Criticism of Israel – like the criticism of any other country – is part and parcel of sensible public discourse. Indeed, Israel’s media is not afraid of critiquing its own society. But there are times when such criticism, usually stemming from the Left, Far Right and Muslim media, is motivated by anti-Semitism. The list below does not cover ‘classic’ anti-Semitic tropes such as the blood libel, global conspiracy theories or Holocaust denial, but deconstructs the elision between anti-Zionism and anti-Semitism.
Natan Sharansky, writing in the Jewish Political Studies Review, states: “Whereas classical anti-Semitism is aimed at the Jewish people or the Jewish religion, ‘new anti-Semitism’ is aimed at the Jewish state. Since this anti-Semitism can hide behind the veneer of legitimate criticism of Israel, it is more difficult to expose. Making the task even harder is that this hatred is advanced in the name of values most of us would consider unimpeachable, such as human rights.”
Sharansky formulated the 3D Test of Anti-Semitism: Demonization, Double Standards, Delegitimization, which has been used as a guide to determine whether a piece of public discourse does or does not conform to anti-Semitism. I have taken the liberty of adding three more D’s, because the nature of this new form of anti-Semitism is becoming more widespread, more innovative and more virulent.
1. Demonization – comparing Israel to the Nazis.
· This includes terms of abuse such as "Zio-Nazi" and "Israeli fascists"
· Defacing the Star of David with a swastika
· Comparing Gaza or the "West Bank’"to a concentration camp
· Accusing the Israelis of ethnic cleansing and/or behaving as bad as – or worse than – the Nazis
2. Double Standards – singling out the Jewish state for discriminatory treatment in the international arena by requiring Israel to conform to a standard not expected or demanded of any other democratic nation. (Conversely, Palestinians – and Muslims in general – are not held up to any standard at all.) Double standards are at play when:
· Israel is singled out by the United Nations for (supposed) human rights abuses while the behaviour of genuinely oppressive regimes like Saudi Arabia, China and Iran are ignored
· When companies or organisations agree to boycott Israel but continue to do business in genuinely oppressive regimes like Cuba, Russia, China, etc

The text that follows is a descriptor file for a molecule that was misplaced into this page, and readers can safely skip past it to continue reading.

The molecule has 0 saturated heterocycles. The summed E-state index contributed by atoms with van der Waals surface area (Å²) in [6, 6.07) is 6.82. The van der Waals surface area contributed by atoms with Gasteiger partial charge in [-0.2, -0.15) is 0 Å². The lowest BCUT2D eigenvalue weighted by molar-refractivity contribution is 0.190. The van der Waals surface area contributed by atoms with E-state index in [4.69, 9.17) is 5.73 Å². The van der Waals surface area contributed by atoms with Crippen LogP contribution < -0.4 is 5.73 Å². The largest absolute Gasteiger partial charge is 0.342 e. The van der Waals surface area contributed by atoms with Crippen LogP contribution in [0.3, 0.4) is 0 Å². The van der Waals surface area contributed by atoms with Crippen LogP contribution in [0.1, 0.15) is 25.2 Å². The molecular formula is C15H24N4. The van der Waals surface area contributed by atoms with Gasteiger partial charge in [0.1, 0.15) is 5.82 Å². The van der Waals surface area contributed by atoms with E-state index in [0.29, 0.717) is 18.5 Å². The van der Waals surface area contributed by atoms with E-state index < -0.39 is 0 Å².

· When the West is silent about terror attacks on Israeli civilians but creates a fuss when Israel retaliates
· When the onus is firmly on the Jewish state to resolve the Israeli-Palestinian crisis and absolving the Palestinians of both blame and responsibility
3. Delegitimization – denying Israel’s right to exist and/or calling for the State of Israel to be dismantled or destroyed.
4. Defamation – Condemning Israel for human rights abuses which are untrue or turn out to have been falsely reported. Examples include:
· When the UN or the media condemn Israel for an incident that turns out to be untrue but then fail to retract the accusation (e.g. Jenin "massacre’" and Gaza flotilla incident)
· Accusing Israel of being an apartheid state even though Israeli Arabs have full voting rights
· The ‘can’t do right for doing wrong’ principle. This is when Israel’s motives are doubted. For example, when Israel sent a rescue team to Haiti, Baroness Tonge accused the Israelis of harvesting organs.
5. Decontextualization – deliberately ignoring the geo-political reality of the Middle East; when no attempt is made to understand Israel’s security concerns; and when facts are rejected in favour of an emotional and irrational narrative of Palestinian victimhood. This includes:
· Downplaying the very real existential threat posed by nations and organisation which have repeatedly sought to destroy the Jewish state
· Deliberately misrepresenting Israel’s defensive actions against terrorism as acts of aggression or colonialism
· Deliberately ignoring the fact that Palestinian Arabs have repeatedly rejected ‘land for peace’ solutions
· Blaming Israel for the refugee crisis
· Misusing legal language in order to portray the Israelis as colonialists e.g. saying the West Bank is 'occupied' territory instead of ‘disputed’ territory
· Black and white reporting e.g. portraying the Palestinians as victims par excellence and the Israelis as war criminals